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Figure 3: Daily distribution of AAD. The daily distribution of AADs revealed signifi cant differences (P = 0.008): the frequency of AADs was 15 times higher on Monday than Saturday and 3.75 times higher on Monday than Sunday. The frequency of AADs on Tuesday was 8 times higher than Saturday. Furthermore, the frequency of AADs occurrence on Wednesday was 8 times higher than Saturday. Finally, the comparison between weekdays revealed that AADs occurrence on Thursday was 12 times higher than Saturday.

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Regarding monthly variation, AADs occurrence was equally distributed in general (P = 0.381), with only some month-to-month comparisons demonstrating significant differences (e.g. March vs. May, frequency 5 times higher; [Figure 1]). The meteorological data collected for the 3 peri-dissection days (the day of the incidence and the two previous days), showed that the onset of AADs is independent of any change in environmental factors [Table 1]. The key element of this study is the high prevalence of AADs in the start of the week and midweekly compared with the prevalence in the weekend [Figure 3]. This finding corresponds with the demanding lifestyle and the taxing rhythms of the contemporary era that most people confront in week time and not on weekends. It is well known that emotional and occupational stresses, which mostly occur during the workweek, are important triggers of acute cardiovascular events. [2],[3] Emotional stress and job strain have emerged as the precipitating factors for acute coronary events and myocardial infarction, with the trigger mechanism being hypertension. [4],[5]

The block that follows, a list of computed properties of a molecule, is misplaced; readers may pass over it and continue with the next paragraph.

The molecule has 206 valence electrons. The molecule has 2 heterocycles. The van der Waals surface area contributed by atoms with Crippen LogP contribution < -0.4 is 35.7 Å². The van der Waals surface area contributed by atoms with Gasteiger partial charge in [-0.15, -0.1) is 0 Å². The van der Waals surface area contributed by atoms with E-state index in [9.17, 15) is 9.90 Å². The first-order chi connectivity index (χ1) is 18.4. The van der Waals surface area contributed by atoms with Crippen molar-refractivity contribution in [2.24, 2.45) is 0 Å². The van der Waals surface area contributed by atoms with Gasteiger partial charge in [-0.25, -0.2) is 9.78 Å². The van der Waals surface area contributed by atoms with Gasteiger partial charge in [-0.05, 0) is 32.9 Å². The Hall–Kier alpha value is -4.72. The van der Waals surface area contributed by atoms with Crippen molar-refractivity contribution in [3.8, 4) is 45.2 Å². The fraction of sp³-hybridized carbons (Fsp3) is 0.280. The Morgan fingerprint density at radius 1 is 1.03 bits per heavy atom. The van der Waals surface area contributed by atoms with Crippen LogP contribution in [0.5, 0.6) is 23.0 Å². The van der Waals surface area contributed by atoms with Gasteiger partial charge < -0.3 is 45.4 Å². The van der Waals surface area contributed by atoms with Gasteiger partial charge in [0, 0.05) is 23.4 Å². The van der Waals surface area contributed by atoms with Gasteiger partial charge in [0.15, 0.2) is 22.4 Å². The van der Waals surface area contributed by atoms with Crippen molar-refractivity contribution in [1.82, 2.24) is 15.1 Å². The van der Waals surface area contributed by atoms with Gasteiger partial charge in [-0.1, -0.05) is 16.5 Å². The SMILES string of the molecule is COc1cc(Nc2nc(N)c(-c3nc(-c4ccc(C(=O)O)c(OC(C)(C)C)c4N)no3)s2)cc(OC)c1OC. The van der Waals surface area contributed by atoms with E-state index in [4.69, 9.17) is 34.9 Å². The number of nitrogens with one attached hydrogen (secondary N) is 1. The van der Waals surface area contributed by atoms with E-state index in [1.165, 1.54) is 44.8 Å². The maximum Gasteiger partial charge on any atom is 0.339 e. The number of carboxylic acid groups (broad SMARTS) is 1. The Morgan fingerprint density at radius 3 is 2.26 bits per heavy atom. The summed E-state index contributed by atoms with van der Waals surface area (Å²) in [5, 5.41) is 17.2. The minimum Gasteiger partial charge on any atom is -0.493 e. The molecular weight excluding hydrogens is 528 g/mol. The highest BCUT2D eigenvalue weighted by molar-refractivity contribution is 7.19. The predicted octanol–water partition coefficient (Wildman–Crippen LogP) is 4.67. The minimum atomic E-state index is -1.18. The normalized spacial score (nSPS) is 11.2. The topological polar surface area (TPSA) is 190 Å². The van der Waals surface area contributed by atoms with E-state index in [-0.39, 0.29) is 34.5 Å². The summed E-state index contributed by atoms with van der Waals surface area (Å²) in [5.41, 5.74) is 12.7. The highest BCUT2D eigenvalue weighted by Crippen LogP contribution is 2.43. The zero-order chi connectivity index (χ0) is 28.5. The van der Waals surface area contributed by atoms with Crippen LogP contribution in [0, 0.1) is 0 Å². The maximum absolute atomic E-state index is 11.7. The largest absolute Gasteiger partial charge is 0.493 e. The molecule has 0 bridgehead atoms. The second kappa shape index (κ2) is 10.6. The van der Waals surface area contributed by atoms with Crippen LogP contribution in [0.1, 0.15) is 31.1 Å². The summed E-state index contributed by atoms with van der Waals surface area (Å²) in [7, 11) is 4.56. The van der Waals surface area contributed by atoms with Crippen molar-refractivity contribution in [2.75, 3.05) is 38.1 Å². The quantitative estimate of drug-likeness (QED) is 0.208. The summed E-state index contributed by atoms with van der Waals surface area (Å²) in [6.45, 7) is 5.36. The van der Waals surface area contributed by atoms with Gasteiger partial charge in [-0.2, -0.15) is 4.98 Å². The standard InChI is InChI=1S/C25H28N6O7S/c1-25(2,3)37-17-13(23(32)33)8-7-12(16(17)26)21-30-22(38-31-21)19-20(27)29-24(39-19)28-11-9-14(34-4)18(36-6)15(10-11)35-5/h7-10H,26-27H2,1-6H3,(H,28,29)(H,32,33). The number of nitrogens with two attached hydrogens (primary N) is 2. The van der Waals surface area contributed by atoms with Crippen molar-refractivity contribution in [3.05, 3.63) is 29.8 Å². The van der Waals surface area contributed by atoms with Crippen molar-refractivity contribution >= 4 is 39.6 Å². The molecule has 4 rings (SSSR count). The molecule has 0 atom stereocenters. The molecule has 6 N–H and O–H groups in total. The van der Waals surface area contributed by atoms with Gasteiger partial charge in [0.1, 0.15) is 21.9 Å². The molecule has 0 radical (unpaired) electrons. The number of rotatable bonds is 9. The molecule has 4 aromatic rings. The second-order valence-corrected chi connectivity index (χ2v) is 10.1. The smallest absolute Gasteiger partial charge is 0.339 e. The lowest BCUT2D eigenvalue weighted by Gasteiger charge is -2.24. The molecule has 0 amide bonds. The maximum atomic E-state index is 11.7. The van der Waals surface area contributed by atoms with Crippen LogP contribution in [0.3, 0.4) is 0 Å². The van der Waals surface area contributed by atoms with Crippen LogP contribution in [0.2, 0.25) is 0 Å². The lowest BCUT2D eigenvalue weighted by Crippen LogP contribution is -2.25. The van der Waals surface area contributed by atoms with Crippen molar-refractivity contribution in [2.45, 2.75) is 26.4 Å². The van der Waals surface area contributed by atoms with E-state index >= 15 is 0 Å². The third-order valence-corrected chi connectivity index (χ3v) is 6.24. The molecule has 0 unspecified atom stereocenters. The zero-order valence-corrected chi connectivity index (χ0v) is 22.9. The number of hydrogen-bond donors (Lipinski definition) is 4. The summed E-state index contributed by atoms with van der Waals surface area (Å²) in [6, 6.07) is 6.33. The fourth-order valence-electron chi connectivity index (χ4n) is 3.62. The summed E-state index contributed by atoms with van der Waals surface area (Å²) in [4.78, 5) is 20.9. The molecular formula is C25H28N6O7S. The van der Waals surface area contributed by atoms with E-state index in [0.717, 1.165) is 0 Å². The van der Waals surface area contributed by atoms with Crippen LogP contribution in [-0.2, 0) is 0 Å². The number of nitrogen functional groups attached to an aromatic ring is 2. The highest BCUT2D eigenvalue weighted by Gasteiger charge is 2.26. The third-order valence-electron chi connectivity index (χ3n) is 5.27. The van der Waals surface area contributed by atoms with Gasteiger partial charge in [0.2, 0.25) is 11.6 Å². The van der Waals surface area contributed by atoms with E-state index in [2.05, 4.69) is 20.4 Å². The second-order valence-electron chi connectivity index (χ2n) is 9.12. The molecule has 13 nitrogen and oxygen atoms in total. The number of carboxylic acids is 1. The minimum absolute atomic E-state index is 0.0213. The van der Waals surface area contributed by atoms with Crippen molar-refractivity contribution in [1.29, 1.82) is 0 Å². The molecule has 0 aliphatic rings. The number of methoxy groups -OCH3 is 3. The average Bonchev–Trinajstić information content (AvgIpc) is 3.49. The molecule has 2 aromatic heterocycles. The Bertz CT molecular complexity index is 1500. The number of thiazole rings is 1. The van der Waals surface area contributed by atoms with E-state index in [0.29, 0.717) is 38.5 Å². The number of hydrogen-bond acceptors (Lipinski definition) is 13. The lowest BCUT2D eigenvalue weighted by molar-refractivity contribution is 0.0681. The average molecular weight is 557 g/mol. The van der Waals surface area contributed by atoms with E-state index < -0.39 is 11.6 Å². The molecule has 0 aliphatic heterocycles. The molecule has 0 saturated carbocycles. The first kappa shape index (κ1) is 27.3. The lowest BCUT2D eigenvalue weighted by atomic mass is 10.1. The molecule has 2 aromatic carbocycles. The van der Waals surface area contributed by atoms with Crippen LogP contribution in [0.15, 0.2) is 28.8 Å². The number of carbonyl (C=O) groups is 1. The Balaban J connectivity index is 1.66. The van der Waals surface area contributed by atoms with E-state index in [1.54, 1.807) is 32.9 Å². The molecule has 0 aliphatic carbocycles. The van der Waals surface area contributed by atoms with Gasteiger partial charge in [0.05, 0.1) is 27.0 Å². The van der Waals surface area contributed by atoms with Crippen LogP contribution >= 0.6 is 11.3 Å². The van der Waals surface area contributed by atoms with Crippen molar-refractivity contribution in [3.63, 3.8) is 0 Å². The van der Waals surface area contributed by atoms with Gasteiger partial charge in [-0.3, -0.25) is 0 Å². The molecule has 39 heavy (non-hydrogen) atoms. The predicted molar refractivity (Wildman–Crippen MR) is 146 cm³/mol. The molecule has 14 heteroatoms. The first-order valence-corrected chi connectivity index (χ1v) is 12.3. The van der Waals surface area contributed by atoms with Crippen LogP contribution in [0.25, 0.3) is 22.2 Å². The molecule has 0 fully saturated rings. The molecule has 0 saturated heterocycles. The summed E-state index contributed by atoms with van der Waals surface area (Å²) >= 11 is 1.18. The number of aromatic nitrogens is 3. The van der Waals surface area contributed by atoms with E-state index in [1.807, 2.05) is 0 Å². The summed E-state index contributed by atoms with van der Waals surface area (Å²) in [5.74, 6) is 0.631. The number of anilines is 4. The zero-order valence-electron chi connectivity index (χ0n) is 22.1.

Table 1: Comparison of meteorological parameters the day of the AAD and the 2 preceding days

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Conventional wisdom suggests that throughout the workweek the combination of an active or high-strain job along with the frenzied professional rhythms have a major impact on our health; by comparison, weekends provide a milieu of relative rest and leisure. Therefore, it is not surprising that the frequency of AAD on Mondays was 15 times higher than Saturdays and 3.75 times higher than Sundays in the present study.

The occurrence of AAD was not associated with rapid alterations in atmospheric pressure, temperature, humidity, and wind in the present study. Moreover, the distribution of AADs did not display seasonal variations. Nevertheless, the daily incidence of AADs revealed an impressive distribution, being significantly more frequent on Mondays than on weekends. This finding implies involvement of emotional and occupational stresses that may precipitate transient severe hypertensive responses and deserves further investigation.